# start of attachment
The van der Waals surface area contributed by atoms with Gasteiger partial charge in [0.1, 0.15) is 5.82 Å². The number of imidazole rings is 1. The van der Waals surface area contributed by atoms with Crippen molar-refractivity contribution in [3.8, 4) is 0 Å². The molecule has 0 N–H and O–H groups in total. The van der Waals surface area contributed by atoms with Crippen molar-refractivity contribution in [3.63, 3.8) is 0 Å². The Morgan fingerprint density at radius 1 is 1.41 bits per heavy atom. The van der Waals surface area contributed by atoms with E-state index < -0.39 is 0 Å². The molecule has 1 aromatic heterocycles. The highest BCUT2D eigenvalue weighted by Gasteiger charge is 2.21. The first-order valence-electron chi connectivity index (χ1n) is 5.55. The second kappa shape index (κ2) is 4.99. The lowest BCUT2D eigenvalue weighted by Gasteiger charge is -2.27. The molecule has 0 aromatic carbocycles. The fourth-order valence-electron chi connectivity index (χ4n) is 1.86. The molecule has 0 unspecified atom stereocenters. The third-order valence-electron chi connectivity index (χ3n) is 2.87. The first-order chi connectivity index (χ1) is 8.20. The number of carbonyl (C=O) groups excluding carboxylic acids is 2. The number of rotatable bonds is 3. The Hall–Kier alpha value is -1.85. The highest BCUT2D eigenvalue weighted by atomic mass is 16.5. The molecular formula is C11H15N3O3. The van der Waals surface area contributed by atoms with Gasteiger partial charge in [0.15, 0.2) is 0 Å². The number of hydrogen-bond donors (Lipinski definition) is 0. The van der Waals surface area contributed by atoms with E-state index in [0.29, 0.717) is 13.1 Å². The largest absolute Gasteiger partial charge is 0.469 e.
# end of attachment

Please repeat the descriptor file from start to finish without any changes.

The van der Waals surface area contributed by atoms with Gasteiger partial charge in [0.1, 0.15) is 5.82 Å². The number of imidazole rings is 1. The van der Waals surface area contributed by atoms with Crippen molar-refractivity contribution in [3.8, 4) is 0 Å². The molecule has 0 N–H and O–H groups in total. The van der Waals surface area contributed by atoms with Crippen molar-refractivity contribution in [3.63, 3.8) is 0 Å². The Morgan fingerprint density at radius 1 is 1.41 bits per heavy atom. The van der Waals surface area contributed by atoms with E-state index < -0.39 is 0 Å². The molecule has 1 aromatic heterocycles. The highest BCUT2D eigenvalue weighted by Gasteiger charge is 2.21. The first-order valence-electron chi connectivity index (χ1n) is 5.55. The second kappa shape index (κ2) is 4.99. The lowest BCUT2D eigenvalue weighted by Gasteiger charge is -2.27. The molecule has 0 aromatic carbocycles. The fourth-order valence-electron chi connectivity index (χ4n) is 1.86. The molecule has 0 unspecified atom stereocenters. The third-order valence-electron chi connectivity index (χ3n) is 2.87. The first-order chi connectivity index (χ1) is 8.20. The number of carbonyl (C=O) groups excluding carboxylic acids is 2. The number of rotatable bonds is 3. The Hall–Kier alpha value is -1.85. The highest BCUT2D eigenvalue weighted by atomic mass is 16.5. The molecular formula is C11H15N3O3. The van der Waals surface area contributed by atoms with Gasteiger partial charge in [0.15, 0.2) is 0 Å². The number of hydrogen-bond donors (Lipinski definition) is 0. The van der Waals surface area contributed by atoms with E-state index in [0.29, 0.717) is 13.1 Å². The largest absolute Gasteiger partial charge is 0.469 e.